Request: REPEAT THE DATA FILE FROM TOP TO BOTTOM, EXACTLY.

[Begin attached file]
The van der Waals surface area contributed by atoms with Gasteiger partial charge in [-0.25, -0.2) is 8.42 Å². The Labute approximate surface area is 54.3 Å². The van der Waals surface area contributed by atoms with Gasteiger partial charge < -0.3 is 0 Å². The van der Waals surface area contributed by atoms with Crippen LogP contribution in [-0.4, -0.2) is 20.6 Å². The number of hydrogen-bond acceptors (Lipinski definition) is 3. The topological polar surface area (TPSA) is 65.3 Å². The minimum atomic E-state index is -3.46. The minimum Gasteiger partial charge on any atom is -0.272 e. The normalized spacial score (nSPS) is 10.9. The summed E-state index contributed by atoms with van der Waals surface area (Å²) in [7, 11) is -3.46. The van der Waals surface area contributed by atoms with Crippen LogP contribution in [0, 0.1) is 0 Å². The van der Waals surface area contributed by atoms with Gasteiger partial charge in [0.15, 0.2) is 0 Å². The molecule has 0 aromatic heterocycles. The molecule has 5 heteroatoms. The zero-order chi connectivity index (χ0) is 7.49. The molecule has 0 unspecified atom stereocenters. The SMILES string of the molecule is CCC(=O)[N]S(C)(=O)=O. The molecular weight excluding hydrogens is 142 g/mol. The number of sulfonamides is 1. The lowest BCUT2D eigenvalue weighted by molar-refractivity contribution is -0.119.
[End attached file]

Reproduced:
The van der Waals surface area contributed by atoms with Gasteiger partial charge in [-0.25, -0.2) is 8.42 Å². The Labute approximate surface area is 54.3 Å². The van der Waals surface area contributed by atoms with Gasteiger partial charge < -0.3 is 0 Å². The van der Waals surface area contributed by atoms with Crippen LogP contribution in [-0.4, -0.2) is 20.6 Å². The number of hydrogen-bond acceptors (Lipinski definition) is 3. The topological polar surface area (TPSA) is 65.3 Å². The minimum atomic E-state index is -3.46. The minimum Gasteiger partial charge on any atom is -0.272 e. The normalized spacial score (nSPS) is 10.9. The summed E-state index contributed by atoms with van der Waals surface area (Å²) in [7, 11) is -3.46. The van der Waals surface area contributed by atoms with Crippen LogP contribution in [0, 0.1) is 0 Å². The van der Waals surface area contributed by atoms with Gasteiger partial charge in [0.15, 0.2) is 0 Å². The molecule has 0 aromatic heterocycles. The molecule has 5 heteroatoms. The zero-order chi connectivity index (χ0) is 7.49. The molecule has 0 unspecified atom stereocenters. The SMILES string of the molecule is CCC(=O)[N]S(C)(=O)=O. The molecular weight excluding hydrogens is 142 g/mol. The number of sulfonamides is 1. The lowest BCUT2D eigenvalue weighted by molar-refractivity contribution is -0.119.